Amid all the panicked noise that surrounds the coronavirus, we’re listening to a common sense recommendation being promoted by Cochise County Elections Director Lisa Marra.
For months, well before the advent of the pandemic, Ms. Marra has been promoting a switch to voting by mail, replacing of our current process of casting ballots on Election Day at a vote center.
Her reasoning focuses on the existing participation by an overwhelming percentage of voters who choose to cast early ballots.
Consider the most recent election.
Limited to registered Democrats, more than 91 percent of the votes cast in the Presidential Preference Primary were early ballots. That left Cochise County on the hook paying to operate 17 vote centers for the 855 citizens who came out to cast their ballot last Tuesday.
Some will argue this sample size isn’t representative of most elections, which is partially correct. We can anticipate a much larger turnout for the General Election on Nov. 3, when America picks its next president. All registered voters will be encouraged to participate in that election and the field of candidates won’t be limited to Democrats.
That doesn’t mean Marra’s recommendation isn’t valid. More than 60 percent of the electorate cast early ballots in the last presidential election in 2016 and in subsequent years the percentage of voters who mail-in or drop off early ballots has steadily increased. In the 2018 midterm election, when 45,927 votes were tallied, 74.3 percent were cast before vote centers opened.
The only challenge for election officials has been voters who receive early ballots and don’t return them prior to Election Day. These “provisional ballots” cost time and taxpayer money during the tabulation process. Marra and her team have focused their efforts on encouraging voters to return their ballots a few days before Election Day, at the latest.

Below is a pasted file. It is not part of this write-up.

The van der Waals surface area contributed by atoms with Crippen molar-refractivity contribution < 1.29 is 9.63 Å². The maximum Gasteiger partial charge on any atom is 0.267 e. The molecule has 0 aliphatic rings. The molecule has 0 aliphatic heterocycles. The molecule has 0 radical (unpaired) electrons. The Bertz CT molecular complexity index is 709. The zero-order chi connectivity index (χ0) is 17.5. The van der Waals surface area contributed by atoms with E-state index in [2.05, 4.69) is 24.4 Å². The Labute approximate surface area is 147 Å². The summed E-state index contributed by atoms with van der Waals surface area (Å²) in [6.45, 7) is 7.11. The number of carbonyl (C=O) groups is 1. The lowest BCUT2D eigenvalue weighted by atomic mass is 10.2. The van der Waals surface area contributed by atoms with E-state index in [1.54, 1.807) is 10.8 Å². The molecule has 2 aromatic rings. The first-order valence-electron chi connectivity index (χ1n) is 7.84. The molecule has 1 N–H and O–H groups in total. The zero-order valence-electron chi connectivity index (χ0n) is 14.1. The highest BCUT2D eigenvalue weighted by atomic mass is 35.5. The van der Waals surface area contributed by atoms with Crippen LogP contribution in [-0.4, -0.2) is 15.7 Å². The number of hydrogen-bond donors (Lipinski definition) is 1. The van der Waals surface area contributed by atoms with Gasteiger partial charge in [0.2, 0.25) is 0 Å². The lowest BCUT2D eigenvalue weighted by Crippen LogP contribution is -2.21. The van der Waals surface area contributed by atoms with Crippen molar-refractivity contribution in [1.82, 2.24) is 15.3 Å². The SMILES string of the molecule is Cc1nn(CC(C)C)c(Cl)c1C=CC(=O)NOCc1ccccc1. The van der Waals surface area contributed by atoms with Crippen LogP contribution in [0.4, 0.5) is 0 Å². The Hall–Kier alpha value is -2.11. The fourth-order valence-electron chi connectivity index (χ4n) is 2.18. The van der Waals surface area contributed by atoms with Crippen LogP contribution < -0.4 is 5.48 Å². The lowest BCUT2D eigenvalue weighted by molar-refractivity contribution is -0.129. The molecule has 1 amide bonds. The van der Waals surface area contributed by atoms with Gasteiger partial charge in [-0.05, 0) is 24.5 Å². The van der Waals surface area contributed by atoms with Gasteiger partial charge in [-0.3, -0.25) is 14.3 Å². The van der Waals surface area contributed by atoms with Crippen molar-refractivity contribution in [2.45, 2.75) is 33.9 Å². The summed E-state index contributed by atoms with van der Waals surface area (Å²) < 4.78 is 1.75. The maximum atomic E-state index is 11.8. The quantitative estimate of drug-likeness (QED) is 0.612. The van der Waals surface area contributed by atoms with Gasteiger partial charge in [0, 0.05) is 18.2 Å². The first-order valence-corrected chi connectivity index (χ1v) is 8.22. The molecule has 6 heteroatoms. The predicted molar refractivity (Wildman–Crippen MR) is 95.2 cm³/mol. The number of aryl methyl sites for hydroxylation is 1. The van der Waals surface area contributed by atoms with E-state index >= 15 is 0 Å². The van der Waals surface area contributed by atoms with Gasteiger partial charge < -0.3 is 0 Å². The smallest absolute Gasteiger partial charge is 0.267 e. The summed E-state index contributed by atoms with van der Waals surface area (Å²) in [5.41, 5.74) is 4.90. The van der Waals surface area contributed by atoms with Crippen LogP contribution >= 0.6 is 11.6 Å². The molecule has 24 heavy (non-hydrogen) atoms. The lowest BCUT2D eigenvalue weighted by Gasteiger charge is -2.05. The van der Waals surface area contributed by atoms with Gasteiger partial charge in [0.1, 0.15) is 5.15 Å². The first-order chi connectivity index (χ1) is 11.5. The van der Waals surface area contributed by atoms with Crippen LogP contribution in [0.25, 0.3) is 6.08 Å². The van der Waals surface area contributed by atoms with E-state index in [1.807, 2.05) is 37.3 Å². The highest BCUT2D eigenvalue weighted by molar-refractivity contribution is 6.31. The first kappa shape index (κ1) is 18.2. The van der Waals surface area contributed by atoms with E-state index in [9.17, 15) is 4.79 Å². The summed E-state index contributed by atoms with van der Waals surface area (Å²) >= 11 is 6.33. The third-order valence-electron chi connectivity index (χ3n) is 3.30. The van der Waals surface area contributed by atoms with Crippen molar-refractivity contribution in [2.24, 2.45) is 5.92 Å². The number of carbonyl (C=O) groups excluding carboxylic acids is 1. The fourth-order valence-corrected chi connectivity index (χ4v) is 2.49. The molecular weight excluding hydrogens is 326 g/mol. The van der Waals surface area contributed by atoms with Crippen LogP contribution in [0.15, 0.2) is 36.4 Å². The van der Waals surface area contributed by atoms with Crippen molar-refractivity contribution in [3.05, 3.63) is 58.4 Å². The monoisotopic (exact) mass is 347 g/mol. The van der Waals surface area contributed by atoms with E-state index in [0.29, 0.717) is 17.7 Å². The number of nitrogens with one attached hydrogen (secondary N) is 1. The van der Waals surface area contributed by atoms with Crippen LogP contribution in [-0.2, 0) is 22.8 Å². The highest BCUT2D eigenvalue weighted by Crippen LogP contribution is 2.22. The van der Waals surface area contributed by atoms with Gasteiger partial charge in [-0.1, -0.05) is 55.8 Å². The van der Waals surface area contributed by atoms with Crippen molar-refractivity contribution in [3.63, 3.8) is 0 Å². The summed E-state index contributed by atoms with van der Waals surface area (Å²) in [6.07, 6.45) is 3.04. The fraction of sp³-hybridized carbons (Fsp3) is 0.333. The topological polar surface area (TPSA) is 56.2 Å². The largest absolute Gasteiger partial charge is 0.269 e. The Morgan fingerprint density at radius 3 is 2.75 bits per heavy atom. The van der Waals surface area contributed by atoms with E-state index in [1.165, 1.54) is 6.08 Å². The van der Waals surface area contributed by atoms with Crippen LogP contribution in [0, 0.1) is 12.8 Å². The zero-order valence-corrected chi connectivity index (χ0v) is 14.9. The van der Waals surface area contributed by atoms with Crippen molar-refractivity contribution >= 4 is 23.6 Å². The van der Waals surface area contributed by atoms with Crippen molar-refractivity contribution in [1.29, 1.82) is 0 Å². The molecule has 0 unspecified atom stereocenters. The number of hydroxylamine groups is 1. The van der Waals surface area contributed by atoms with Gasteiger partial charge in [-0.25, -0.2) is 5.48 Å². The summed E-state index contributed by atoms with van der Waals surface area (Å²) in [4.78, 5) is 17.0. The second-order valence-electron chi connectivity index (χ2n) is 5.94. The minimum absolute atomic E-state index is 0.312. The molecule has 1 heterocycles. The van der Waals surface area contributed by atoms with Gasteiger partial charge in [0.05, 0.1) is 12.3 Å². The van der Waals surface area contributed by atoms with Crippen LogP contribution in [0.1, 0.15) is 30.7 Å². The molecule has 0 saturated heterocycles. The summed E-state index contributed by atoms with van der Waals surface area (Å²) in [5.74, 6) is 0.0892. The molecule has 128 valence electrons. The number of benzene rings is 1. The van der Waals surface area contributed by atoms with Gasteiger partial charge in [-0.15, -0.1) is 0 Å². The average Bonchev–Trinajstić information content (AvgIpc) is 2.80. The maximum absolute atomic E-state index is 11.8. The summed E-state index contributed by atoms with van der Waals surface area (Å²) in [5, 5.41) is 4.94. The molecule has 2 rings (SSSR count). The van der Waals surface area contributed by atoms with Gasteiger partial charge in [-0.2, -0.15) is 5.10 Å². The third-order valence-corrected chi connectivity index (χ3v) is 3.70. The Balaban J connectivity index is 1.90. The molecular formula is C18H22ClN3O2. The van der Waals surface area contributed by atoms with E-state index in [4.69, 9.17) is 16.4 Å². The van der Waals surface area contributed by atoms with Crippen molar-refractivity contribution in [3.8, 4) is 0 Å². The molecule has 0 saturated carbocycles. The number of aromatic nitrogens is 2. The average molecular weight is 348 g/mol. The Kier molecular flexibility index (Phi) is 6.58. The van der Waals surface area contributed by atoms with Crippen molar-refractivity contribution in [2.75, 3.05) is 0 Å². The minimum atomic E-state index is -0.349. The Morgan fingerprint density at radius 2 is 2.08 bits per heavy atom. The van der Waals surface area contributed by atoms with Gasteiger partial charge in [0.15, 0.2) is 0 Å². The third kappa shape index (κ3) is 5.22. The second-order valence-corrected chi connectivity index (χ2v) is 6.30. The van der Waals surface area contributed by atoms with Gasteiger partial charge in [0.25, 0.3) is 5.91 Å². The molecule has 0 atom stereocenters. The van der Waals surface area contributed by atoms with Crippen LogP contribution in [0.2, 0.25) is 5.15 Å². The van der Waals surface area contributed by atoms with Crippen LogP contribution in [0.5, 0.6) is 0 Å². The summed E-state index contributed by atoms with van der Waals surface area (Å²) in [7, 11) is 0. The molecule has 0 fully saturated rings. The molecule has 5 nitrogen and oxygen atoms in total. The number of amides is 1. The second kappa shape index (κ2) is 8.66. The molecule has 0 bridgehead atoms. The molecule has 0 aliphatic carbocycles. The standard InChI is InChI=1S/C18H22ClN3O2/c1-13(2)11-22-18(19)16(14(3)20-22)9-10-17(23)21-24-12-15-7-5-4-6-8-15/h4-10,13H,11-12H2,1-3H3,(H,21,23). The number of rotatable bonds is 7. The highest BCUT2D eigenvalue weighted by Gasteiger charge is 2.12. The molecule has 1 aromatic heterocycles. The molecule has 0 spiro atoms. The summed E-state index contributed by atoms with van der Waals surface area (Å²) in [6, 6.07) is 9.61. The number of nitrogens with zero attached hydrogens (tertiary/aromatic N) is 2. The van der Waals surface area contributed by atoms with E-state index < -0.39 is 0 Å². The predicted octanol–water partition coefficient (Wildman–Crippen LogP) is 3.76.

For elections of smaller scale that have occurred since 2018, the county Elections Department has conducted mail-only elections for school districts, city council and other offices, with great success. Voter participation has been strong and complaints have been minimal, if any..
We certainly hope the coronavirus is a distant memory when Cochise County holds its primary election on August 4 and the General Election November 3. If that’s not the case, it makes sense that our current practice of “social distancing” be applied to both elections. Voters should be directed to cast their ballot through the mail to continue the fight to stop the spread of the virus.
Moving into the future, we support Marra’s call for mail-only balloting, even if the current crisis has passed. The early voting process provides citizens more time to cast their ballot and it saves the cost of staffing and operating 17 vote centers throughout Cochise County.